I had been avoiding giving speeches at the Mokwon University chapter of Toastmasters, mostly because the speeches are in English, the members are almost entirely Korean and the entire thought of competing with them just struck me as incredibly unfair. There was also the part about me not wanting to write or memorize a speech, but “I’m lazy” doesn’t sound as noble as “I’m committed to fairness,” so we’ll stick to the first explanation.
Andrew Seo, president of our club, solved this quandary on the question of fairness with a suggestion that, alarmingly, required a great deal of effort from me. “Why don’t you do a speech in Korean?” Hmm, other than the fact my Korean isn’t that good? “Yes, other than that.” Other than that, well you see I’m not very smart. The whole concept of “walk before you run” is really not my strong suit and, as such, I was doomed to combine my C- Korean skills with a highly technical and philosophically subtle topic – in this case the meaning of identity.
There seemed a massive potential for whacking my audience with a lovely cocktail of pretentious gas-baggery and surreal anti-grammar. In this matter, I was very lucky to get help from Kim Min-su and Hwang Jang-su, in addition to a very nice random lady unfortunate enough to have conspicuously free time in Magos Coffee shop while I was preparing. That which follows is the result of our combined efforts in both English and the original Korean. I hope you enjoy it.
“Ladies and gentlemen, my warmest welcome to you all. I would like to thank you in advance for your time. Before I start my speech, I’d like to ask you a question I think is very important – what is your identity? Or, to rephrase, who are you? Please, take a moment and think deeply, take your time deciding.
In my opinion, the answer to this question has the power to drive our species to extinction. Perhaps I’m being too dramatic, maybe.
Let’s start in 1999. I was 15 years old. I was in the middle of giving a patriotic speech. I was explaining to the other students the best ways to find and punish illegal immigrants from Mexico. These immigrants, I explained, would change our wonderful American culture. These invaders, I explained, would steal our American jobs. As I said these things I felt righteous anger and, with it, a delicious, powerful sense of certainty. The other students, being fine young patriots, applauded my words. However, I couldn’t help feeling a small but rapidly growing sense of discomfort as I took my seat.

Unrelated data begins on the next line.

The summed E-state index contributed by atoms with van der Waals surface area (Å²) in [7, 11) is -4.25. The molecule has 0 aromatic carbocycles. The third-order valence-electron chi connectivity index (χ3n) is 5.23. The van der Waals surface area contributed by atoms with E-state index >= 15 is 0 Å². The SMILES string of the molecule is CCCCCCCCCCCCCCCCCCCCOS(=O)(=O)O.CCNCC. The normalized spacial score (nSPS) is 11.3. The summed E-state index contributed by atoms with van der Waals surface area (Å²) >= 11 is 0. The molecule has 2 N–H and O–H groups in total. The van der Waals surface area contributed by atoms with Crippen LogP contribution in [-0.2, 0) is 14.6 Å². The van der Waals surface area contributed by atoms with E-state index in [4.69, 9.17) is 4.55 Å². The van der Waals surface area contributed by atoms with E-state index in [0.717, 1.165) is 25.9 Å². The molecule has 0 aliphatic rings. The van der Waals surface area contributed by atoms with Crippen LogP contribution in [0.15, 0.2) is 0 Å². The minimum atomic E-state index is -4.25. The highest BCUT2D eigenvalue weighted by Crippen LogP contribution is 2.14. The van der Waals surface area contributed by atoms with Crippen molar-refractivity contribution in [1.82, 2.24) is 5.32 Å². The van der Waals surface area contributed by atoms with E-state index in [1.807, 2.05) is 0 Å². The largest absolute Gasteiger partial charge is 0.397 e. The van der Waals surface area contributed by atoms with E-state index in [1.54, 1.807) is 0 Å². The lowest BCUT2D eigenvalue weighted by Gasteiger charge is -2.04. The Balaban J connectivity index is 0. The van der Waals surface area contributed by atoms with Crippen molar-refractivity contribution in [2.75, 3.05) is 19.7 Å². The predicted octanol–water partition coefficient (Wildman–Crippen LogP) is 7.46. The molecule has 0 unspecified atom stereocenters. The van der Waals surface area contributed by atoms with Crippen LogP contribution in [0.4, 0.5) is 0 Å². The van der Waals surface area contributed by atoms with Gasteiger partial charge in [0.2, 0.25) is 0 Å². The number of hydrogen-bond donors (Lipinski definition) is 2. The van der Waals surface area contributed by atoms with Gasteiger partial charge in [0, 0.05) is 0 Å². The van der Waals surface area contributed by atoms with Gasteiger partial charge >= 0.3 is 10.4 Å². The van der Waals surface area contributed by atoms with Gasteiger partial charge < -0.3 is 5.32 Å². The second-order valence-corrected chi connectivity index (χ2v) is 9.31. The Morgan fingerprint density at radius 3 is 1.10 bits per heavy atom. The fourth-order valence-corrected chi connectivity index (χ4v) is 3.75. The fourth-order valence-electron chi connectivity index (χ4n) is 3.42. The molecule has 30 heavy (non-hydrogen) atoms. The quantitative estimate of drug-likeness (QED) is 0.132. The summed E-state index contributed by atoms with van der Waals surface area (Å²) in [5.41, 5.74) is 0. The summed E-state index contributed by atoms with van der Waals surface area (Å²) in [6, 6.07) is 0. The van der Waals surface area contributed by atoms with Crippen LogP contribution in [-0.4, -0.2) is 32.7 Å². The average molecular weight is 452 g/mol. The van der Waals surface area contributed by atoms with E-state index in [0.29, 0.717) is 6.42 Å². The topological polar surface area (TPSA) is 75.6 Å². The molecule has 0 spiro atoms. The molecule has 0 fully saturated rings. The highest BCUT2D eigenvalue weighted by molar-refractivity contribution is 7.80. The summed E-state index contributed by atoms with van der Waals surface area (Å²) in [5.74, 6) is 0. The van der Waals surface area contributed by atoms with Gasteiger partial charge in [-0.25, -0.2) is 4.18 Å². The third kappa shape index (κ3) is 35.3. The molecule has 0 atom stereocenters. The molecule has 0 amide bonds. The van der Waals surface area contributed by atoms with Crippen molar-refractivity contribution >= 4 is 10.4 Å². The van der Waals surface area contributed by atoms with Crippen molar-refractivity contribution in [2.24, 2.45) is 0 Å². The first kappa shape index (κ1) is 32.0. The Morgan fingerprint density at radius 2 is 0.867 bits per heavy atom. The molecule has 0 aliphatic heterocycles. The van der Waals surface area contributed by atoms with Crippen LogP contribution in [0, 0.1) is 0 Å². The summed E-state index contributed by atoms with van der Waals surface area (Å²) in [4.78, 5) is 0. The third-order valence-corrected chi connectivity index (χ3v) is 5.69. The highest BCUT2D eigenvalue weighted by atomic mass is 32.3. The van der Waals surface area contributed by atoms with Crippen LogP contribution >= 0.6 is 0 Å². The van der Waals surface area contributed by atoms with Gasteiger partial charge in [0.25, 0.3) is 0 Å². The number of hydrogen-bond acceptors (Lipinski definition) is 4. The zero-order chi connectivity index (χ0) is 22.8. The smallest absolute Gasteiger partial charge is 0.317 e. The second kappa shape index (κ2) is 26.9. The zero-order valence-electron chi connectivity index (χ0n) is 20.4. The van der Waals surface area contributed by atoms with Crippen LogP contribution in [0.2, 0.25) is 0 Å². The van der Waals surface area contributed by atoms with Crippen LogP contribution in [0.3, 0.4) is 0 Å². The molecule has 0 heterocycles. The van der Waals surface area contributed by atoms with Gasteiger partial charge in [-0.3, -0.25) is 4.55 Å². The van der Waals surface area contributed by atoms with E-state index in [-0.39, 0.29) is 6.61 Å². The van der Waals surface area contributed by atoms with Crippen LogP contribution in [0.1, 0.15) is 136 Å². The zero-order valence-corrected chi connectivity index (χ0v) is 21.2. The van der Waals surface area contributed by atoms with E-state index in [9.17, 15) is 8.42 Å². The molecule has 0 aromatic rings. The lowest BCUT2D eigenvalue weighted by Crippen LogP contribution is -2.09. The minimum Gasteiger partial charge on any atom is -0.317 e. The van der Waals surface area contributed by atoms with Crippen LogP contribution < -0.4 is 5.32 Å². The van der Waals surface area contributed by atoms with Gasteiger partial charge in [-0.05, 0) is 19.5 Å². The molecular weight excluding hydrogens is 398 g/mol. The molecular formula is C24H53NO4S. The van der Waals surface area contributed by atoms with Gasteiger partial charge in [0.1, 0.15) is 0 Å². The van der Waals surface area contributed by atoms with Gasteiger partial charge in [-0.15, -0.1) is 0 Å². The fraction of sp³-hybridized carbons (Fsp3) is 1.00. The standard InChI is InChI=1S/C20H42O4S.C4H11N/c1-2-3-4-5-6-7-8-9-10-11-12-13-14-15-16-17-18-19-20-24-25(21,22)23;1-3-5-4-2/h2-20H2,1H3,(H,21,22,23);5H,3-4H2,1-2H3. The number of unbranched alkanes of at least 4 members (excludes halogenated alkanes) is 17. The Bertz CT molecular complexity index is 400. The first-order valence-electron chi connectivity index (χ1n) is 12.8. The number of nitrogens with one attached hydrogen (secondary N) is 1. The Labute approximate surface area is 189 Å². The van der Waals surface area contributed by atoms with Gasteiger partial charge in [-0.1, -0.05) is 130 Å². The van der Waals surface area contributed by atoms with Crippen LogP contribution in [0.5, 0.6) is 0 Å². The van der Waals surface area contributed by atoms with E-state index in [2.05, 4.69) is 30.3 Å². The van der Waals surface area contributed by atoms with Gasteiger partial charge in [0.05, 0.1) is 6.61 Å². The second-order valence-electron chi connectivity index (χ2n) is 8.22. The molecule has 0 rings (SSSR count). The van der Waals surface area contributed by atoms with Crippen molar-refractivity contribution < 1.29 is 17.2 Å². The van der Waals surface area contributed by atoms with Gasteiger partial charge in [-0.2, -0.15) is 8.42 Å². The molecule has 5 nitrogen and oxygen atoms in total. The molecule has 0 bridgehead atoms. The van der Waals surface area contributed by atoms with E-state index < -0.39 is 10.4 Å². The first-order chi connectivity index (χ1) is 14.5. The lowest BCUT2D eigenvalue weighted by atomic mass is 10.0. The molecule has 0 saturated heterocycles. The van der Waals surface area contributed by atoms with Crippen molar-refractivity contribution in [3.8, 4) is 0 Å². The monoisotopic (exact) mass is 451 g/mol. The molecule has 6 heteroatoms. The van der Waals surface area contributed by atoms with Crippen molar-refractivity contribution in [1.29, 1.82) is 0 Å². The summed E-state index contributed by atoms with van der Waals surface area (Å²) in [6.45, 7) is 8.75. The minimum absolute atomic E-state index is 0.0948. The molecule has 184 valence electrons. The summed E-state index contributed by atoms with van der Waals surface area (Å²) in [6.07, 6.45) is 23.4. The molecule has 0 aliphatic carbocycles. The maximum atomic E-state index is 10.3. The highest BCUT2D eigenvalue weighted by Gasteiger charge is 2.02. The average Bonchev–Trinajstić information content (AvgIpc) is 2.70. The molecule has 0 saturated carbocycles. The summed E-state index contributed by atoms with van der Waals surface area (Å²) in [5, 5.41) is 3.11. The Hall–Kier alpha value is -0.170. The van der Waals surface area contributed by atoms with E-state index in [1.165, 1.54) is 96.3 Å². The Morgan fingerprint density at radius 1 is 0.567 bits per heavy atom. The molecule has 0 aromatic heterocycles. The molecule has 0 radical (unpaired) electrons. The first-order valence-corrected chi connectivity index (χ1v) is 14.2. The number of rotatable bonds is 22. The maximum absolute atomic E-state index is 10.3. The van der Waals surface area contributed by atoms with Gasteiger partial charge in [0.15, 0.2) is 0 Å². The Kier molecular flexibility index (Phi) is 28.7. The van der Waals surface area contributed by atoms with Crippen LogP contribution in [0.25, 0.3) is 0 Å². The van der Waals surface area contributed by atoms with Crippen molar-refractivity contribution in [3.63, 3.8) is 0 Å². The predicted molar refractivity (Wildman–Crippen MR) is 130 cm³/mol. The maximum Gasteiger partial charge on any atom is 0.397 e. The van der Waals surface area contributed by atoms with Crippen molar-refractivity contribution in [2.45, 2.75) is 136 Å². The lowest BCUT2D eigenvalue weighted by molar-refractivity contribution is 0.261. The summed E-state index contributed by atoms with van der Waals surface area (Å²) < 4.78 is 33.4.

Why was I more deserving of a job than a Mexican? Was I automatically special by virtue of my birth? Was that Mexican person automatically my inferior? In addition to these questions I asked why I was worried about protecting American culture. I didn’t make American culture. I am an American only because of the forces of chance, by virtue of the location where my parents got laid that one time. American culture didn’t feel like something I could claim as mine.
I haven’t given another patriotic speech since, but I have continued to think about identity. I have come to believe that there are two basic types – earned and accidental. Achieving the status of college student ( * my audience was mostly college kids * ) is an earned identity, accomplished through your own efforts. Being tall is not earned, just an accident. If you become a lawyer, that’s earned. If you are Korean ( * my audience was more than 90% Korean * ), that’s an accident.
As I continued to think this way, I discovered something interesting. When we humans want to do something really terrible, we can’t seem to shut up about the accidental types of identity. When the Nazis were wiping out the Jews, they were also thinking, writing and saying warm fuzzy things about the great Aryan race. When the Japanese soldiers were ritually raping Korean women to death, they did so loudly proclaiming the greatness of their native culture.
We possess nuclear weapons. With these weapons, we are capable of reaching extinction by tomorrow morning. I’m not sure we can survive the next Hitler, I’m not sure we’ll live through the next Hirohito.
So I’ll ask you again, what is your identity? Who are you?”
If you enjoyed this speech, please share it.
여기서 저의 토마 스피치 있습니다. 즐겨 많이 드세요. 문법 많이 틀어서 최송합니다. 이런 각본은 원래 상태로 보여주실 거예요. 영어로 쓴 각본은 좀 달아요. 차이 점은 저의 초급 한국어는 때문입니다.
“안녕하시기 바랍니다. 제 말씀을 잘 들어주시면 감사하겠습니다. 스피치 시작하기 전에, 아주 중요한 질문을 하고 싶습니다 – 너의 정체는 뭐에요? 다른 방법으로 물어보면, 누구세요? 깊게 생각해 보세요. 천천히 결정하세요.
저의 의견에서, 그런 질문의 대답은 인간 종류를 멸종할 수 있습니다. 너무 극적인 말씀인가요? 아마도 …
1999년부터 시작합시다. 그때 저는 15살이었습니다. 저는 애국적인 스피치 중이었습니다. 다른 학생에게 맥시코 이민자를 차별 주는 방법을 설명하고 있습니다. 맥시코 사람들이 우리 미국 문화를 바꿀 수 있습니다. 맥시코 사람들이 우리 미국 직업을 훔치고 싶습니다.
저는 그런 맥시코 이민자 행동에 많이 화났고 저의 생각은 더욱 확고 해였습니다. 다른 학생들은 저의 의견에 많이 동의했지만 저는 자리에 앉을 때 불편 해 짐을 느꼈습니다.
저는 왜 맥시코 사람보다 자격 받을 만하습니까? 제가 자동으로 특별한 사람 되였습니까? 그 맥시코 사람들이 왜 당연히 저보다 낮습니까? 그리고 왜 우리 미국 문화를 보호해였습니까? 저는 그런 문화를 만들었습니까?
제가 우연히 미국에서 태어났습니다. 미국은 재 것 않입니다.
그날부터 애국적인 스피치를 안했지만 정체 대해 생걱을 많이 해였습니다. 정체는 종류는 2개 있습니다 – 벌 수 있는 정체와 우연히 된 정체. 대학생은 벌 수 있는 정체입니다. 키 큰 사람은 우연히 된 정체입니다. 변호사는 벌 수 있는 정체 – 한국인은 우연히 되었습니다.
그렇게 생각했을 때 흥미로운 것을 발견 해였습니다. 우리 인간 종류는 살인적인 것을 하고 싶으면, 우연히 된 정체 대한 말씀은 많이 나와요. 나치는 유대인 대량 학살 때, 우수한 독일 인종 대해 생각해였습니다. 일본 군인들이 한국 여자를 강간했을 때, 위대한 일본 문화 대해 말했습니다.
요즘은 우리 인간 종류는 핵폭탄 가지고 있습니다. 핵무기로 인간 종류는 내일 아침까지 멸종될 수 있습니다. 다음 힡러, 다음 히로히토 왕 나오면 …
다시 한 번 더 물어 볼거예요. 정체는 뭐에요? 누구세요?
이런 각본을 좋아하면, 친구에게 내놔 해 주세요.
If you enjoyed this article, please consider buying the author’s novel.
For customers living in East Asia.